On Saturday I screened the documentary Professor.
It's not often that a film makes you want to pack your bags and move to Iowa to sign up for a college course, but that's exactly the reaction I had to this one.
The professor who gives the film its title is Rabbi Jay Holstein, an educator for nearly four decades at the University of Iowa. He's not handsome, he speaks with an intonation that's insanely annoying, and most of what he's talking about is unpopular and/or provocative, yet it's hard to take your eyes off of him.
The first soliloquy the audience here gets to witness is one that consists primarily of Dr. Holstein complaining about the way the university remodeled a lecture hall. Really. He told them to "tear it down" and hates the fact that the configuration doesn't allow for him to catch every yawning face (so he can scold accordingly). He goes on and on ... and on about the hypocrisy of the setup and how he really has nothing much to say, but watching the eyes around the room, there isn't one student who can look away.
What is it about this guy?
Well, he's obnoxiously liberal and sarcastic in a non-forgiving way. But he's also undeniably sincere and self-deprecating. This combination of qualities balance out in the delivery of his rhythmic speaking. When tuning out "what" he was saying and just listening to his speech patterns, I was reminded of a great English teacher I had in high school that made me learn Vachel Lindsay poems by singing them. They meant nothing to me before I was prompted to do that, but now nearly 20 years later, I still hold onto a small book of his works—because I was moved by the rhythm of language. I have to believe that's part of what's making this man so magnetic.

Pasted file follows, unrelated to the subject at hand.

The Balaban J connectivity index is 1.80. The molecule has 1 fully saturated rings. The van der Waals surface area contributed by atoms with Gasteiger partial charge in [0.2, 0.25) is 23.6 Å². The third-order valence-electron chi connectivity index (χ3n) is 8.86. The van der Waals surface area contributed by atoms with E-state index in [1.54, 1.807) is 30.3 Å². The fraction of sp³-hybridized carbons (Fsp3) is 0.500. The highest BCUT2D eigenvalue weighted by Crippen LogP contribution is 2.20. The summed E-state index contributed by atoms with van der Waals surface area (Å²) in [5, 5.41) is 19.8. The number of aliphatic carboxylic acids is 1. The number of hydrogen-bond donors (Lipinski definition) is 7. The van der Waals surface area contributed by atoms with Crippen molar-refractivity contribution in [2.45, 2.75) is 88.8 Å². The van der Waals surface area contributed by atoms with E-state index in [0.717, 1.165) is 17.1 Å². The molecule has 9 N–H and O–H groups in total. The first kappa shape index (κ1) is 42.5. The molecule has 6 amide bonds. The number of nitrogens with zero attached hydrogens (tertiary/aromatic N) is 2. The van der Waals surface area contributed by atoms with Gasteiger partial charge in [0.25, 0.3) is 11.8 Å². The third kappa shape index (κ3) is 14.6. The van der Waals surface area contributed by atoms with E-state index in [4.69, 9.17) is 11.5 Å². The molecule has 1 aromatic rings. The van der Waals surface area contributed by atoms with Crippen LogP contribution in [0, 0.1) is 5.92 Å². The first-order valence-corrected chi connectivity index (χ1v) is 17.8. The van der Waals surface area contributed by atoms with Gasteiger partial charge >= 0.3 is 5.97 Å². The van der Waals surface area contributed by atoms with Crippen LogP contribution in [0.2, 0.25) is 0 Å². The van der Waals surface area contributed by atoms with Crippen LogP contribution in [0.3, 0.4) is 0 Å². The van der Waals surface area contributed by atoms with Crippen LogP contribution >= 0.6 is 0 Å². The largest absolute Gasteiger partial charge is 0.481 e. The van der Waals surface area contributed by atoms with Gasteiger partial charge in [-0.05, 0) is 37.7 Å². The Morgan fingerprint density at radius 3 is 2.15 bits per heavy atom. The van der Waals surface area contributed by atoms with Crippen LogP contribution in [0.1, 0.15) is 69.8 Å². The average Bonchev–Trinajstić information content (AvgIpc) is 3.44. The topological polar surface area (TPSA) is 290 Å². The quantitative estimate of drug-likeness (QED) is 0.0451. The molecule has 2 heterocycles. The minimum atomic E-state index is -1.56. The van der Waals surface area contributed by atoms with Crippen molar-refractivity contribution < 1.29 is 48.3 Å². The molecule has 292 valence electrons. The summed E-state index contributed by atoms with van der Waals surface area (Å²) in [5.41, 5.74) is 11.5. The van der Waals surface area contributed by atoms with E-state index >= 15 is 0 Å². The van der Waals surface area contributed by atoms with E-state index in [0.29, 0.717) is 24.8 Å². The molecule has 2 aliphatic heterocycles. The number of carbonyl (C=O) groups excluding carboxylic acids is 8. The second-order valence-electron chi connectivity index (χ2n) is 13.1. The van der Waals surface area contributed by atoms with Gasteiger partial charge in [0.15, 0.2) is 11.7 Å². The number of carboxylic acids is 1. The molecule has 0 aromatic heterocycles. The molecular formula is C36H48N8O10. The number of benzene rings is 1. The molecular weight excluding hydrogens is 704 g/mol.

Holstein would easily gel with a Seattle crowd, but he's undoubtedly "radical" by Iowa standards. He counsels a student about choosing Catholic priesthood, and doesn't hesitate to bring up the sexual scandals that have plagued the church for years along with his theories as to why they occur. He also frankly asks the kid whether or not he believes homosexuality is evil and by doing so solicits an honest, if not yet nervous, response.
Each scene we see where Holstein one-on-one with a student or a fellow adult is slightly more annoying and borderline intimidating than what we see in the classroom. There, he has enough space for his big ideas to be explored, but in the smaller settings he appears much more overwhelming.
I'd love to step into one of his lectures, brimming with brilliance and wit, to witness his energy live. It was so palpable on screen in this well-produced, organic-feeling film, I can only imagine what it must be like to experience in person.